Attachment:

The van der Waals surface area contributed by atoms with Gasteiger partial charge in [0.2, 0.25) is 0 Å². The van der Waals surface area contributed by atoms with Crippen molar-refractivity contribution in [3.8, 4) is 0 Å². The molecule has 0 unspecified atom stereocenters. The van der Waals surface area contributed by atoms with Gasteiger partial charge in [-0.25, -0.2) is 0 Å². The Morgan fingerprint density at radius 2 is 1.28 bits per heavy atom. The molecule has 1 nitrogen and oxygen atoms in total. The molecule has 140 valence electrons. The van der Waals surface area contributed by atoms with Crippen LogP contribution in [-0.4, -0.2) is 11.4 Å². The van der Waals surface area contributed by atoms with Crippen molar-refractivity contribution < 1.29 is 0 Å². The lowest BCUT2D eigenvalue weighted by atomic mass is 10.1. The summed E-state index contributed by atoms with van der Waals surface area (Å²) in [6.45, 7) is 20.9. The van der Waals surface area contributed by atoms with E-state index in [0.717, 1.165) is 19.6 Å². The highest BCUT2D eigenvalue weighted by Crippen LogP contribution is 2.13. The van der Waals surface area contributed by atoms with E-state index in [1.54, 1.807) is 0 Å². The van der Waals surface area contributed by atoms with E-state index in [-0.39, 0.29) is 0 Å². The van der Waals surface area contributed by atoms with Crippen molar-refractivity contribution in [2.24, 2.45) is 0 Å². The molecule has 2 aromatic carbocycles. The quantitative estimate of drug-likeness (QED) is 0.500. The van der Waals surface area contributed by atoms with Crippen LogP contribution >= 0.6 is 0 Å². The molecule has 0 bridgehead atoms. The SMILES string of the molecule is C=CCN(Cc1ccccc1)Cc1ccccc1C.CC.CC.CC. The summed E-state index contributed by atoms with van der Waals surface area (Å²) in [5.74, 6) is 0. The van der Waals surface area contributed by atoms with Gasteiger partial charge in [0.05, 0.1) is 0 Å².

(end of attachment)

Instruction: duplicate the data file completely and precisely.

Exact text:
The van der Waals surface area contributed by atoms with Gasteiger partial charge in [0.2, 0.25) is 0 Å². The van der Waals surface area contributed by atoms with Crippen molar-refractivity contribution in [3.8, 4) is 0 Å². The molecule has 0 unspecified atom stereocenters. The van der Waals surface area contributed by atoms with Gasteiger partial charge in [-0.25, -0.2) is 0 Å². The Morgan fingerprint density at radius 2 is 1.28 bits per heavy atom. The molecule has 1 nitrogen and oxygen atoms in total. The molecule has 140 valence electrons. The van der Waals surface area contributed by atoms with Crippen LogP contribution in [-0.4, -0.2) is 11.4 Å². The van der Waals surface area contributed by atoms with Crippen molar-refractivity contribution < 1.29 is 0 Å². The lowest BCUT2D eigenvalue weighted by atomic mass is 10.1. The summed E-state index contributed by atoms with van der Waals surface area (Å²) in [6.45, 7) is 20.9. The van der Waals surface area contributed by atoms with E-state index in [0.717, 1.165) is 19.6 Å². The highest BCUT2D eigenvalue weighted by Crippen LogP contribution is 2.13. The van der Waals surface area contributed by atoms with E-state index in [1.54, 1.807) is 0 Å². The van der Waals surface area contributed by atoms with E-state index in [-0.39, 0.29) is 0 Å². The van der Waals surface area contributed by atoms with Crippen molar-refractivity contribution in [2.24, 2.45) is 0 Å². The molecule has 2 aromatic carbocycles. The quantitative estimate of drug-likeness (QED) is 0.500. The van der Waals surface area contributed by atoms with Crippen LogP contribution >= 0.6 is 0 Å². The molecule has 0 bridgehead atoms. The SMILES string of the molecule is C=CCN(Cc1ccccc1)Cc1ccccc1C.CC.CC.CC. The summed E-state index contributed by atoms with van der Waals surface area (Å²) in [5.74, 6) is 0. The van der Waals surface area contributed by atoms with Gasteiger partial charge in [0.05, 0.1) is 0 Å².